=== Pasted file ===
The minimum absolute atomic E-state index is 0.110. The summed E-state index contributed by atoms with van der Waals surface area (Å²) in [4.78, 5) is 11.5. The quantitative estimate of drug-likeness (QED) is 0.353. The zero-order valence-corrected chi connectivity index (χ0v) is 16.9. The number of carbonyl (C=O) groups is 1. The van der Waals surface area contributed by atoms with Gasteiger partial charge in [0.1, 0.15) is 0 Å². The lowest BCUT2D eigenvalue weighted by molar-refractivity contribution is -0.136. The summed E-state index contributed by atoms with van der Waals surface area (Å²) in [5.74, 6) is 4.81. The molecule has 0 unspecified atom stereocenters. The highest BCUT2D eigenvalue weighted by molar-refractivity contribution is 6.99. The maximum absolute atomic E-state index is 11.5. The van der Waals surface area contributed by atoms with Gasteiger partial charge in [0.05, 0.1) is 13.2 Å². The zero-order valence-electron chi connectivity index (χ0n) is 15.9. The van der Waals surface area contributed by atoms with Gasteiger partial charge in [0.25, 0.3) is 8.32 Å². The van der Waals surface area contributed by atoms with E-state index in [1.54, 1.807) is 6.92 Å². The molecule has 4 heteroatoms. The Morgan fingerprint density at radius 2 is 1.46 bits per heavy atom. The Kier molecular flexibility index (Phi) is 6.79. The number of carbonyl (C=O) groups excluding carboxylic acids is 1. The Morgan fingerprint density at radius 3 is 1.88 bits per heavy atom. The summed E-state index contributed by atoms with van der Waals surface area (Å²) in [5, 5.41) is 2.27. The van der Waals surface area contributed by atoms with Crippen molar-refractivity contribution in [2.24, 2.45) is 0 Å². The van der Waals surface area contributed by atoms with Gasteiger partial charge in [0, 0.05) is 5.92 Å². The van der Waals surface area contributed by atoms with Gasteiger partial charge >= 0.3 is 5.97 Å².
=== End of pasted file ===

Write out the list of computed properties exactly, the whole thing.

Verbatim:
The minimum absolute atomic E-state index is 0.110. The summed E-state index contributed by atoms with van der Waals surface area (Å²) in [4.78, 5) is 11.5. The quantitative estimate of drug-likeness (QED) is 0.353. The zero-order valence-corrected chi connectivity index (χ0v) is 16.9. The number of carbonyl (C=O) groups is 1. The van der Waals surface area contributed by atoms with Gasteiger partial charge in [0.1, 0.15) is 0 Å². The lowest BCUT2D eigenvalue weighted by molar-refractivity contribution is -0.136. The summed E-state index contributed by atoms with van der Waals surface area (Å²) in [5.74, 6) is 4.81. The molecule has 0 unspecified atom stereocenters. The highest BCUT2D eigenvalue weighted by molar-refractivity contribution is 6.99. The maximum absolute atomic E-state index is 11.5. The van der Waals surface area contributed by atoms with Gasteiger partial charge in [0.05, 0.1) is 13.2 Å². The zero-order valence-electron chi connectivity index (χ0n) is 15.9. The van der Waals surface area contributed by atoms with Gasteiger partial charge in [0.25, 0.3) is 8.32 Å². The van der Waals surface area contributed by atoms with E-state index in [1.54, 1.807) is 6.92 Å². The molecule has 4 heteroatoms. The Morgan fingerprint density at radius 2 is 1.46 bits per heavy atom. The Kier molecular flexibility index (Phi) is 6.79. The number of carbonyl (C=O) groups excluding carboxylic acids is 1. The Morgan fingerprint density at radius 3 is 1.88 bits per heavy atom. The summed E-state index contributed by atoms with van der Waals surface area (Å²) in [5, 5.41) is 2.27. The van der Waals surface area contributed by atoms with Crippen molar-refractivity contribution in [2.24, 2.45) is 0 Å². The van der Waals surface area contributed by atoms with Gasteiger partial charge in [0, 0.05) is 5.92 Å². The van der Waals surface area contributed by atoms with Gasteiger partial charge >= 0.3 is 5.97 Å².